ⓘ Track Down


ⓘ Track Down

Track Down is a 2000 American crime thriller film based on the non-fiction book Takedown: The Pursuit and Capture of Kevin Mitnick, Americas Most Wanted Computer Outlaw - By the Man Who Did It by Tsutomu Shimomura and John Markoff, about the manhunt for computer hacker Kevin Mitnick. It is directed by Joe Chappelle, with as screenplay by Howard A. Rodman, John Danza, and David & Leslie Newman. The film stars Skeet Ulrich as Mitnick and Russell Wong as Shimomura, with Angela Featherstone, Donal Logue, Christopher McDonald, Master P, and Tom Berenger.

Upon release, the film and its source material came under controversy due to inaccuracies and falsehoods alleged by Mitnick against Shimomura and the screenwriters. The films producers faced a lawsuit from author Jonathan Littman, who alleged that portions of the films screenplay were taken from his book The Fugitive Game: Online with Kevin Mitnick. As such, the film was not released in the United States until September 24, 2004, where it was released direct-to-video by Dimension Films.


1. Summary

For years Kevin Mitnick had eluded federal agents while using the latest electronic gadgetry to break into countless computers and gain access to sensitive and valuable information. But when he breaches the system of leading computer crimes expert Tsutomu Shimomura, it sets off an epic chase through cyberspace between a pair of hard-driven geniuses operating on different sides of the law.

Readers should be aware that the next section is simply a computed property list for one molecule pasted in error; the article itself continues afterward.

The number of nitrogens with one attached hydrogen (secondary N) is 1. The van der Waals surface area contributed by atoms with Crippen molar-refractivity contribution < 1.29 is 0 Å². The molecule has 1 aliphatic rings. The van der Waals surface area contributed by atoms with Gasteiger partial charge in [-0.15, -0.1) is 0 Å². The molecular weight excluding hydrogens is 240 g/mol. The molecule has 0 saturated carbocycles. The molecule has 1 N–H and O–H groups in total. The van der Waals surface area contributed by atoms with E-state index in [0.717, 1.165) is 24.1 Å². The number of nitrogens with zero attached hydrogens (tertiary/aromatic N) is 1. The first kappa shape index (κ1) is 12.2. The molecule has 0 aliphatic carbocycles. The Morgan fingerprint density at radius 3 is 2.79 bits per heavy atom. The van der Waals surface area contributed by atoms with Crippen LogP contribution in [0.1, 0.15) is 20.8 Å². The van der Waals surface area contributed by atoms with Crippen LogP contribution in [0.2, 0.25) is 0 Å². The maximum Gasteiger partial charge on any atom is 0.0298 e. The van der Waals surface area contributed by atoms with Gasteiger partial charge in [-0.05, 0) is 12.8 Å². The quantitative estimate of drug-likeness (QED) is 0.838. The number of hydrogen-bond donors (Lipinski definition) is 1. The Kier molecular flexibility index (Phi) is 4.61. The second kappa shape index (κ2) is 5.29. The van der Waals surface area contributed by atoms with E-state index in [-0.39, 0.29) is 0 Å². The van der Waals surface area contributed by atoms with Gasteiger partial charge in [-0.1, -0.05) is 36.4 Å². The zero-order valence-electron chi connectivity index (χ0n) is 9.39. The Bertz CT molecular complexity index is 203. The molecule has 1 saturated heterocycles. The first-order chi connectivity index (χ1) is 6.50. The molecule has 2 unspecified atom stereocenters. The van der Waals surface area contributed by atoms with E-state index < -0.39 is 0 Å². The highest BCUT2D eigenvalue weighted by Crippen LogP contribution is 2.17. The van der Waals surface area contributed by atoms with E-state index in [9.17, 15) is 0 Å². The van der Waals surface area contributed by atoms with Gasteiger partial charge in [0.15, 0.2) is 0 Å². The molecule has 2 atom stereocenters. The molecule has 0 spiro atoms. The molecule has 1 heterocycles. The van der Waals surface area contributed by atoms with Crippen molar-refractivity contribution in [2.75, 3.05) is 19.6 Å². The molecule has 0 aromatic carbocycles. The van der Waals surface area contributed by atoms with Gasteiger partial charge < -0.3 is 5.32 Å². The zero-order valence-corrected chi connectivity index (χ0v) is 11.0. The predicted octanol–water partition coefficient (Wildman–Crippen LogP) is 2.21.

2. Release

The film was released to theaters in France as Cybertraque in 2000, then on DVD in Europe as Takedown later, such as in Germany in May 2003. It was released on DVD in the U.S. as Track Down in late 2004.


3.1. Criticism Factual inaccuracies

In Kevin Mitnicks The Art of Deception, Mitnick states that both book and movie are "extremely inaccurate" and based on media hype. In the film, Mitnick and Shimomura meet twice; one of these meetings prompts Kevin to flee to Seattle. This meeting did not actually take place.

The film depicts Mitnick hacking into Shimomuras computers and stealing/deleting his files and software. Though Mitnick admits hacking Shimomuras computers using IP spoofing, he claims he never caused any damage to anyone by deleting files or data, merely copying source code of some software, out of curiosity.

The 2001 documentary Freedom Downtime tries to get behind some of the false rumors about Kevin Mitnick that ended up being presented as facts in the film.


3.2. Criticism Lawsuit regarding alleged copyright violation

In 1997, California author Jonathan Littman wrote The Fugitive Game: Online with Kevin Mitnick, in which he presented Mitnicks side of the story. Littman alleged that portions of the film were taken from his book without permission.

As a result, Littman sued The Walt Disney Company and Miramax.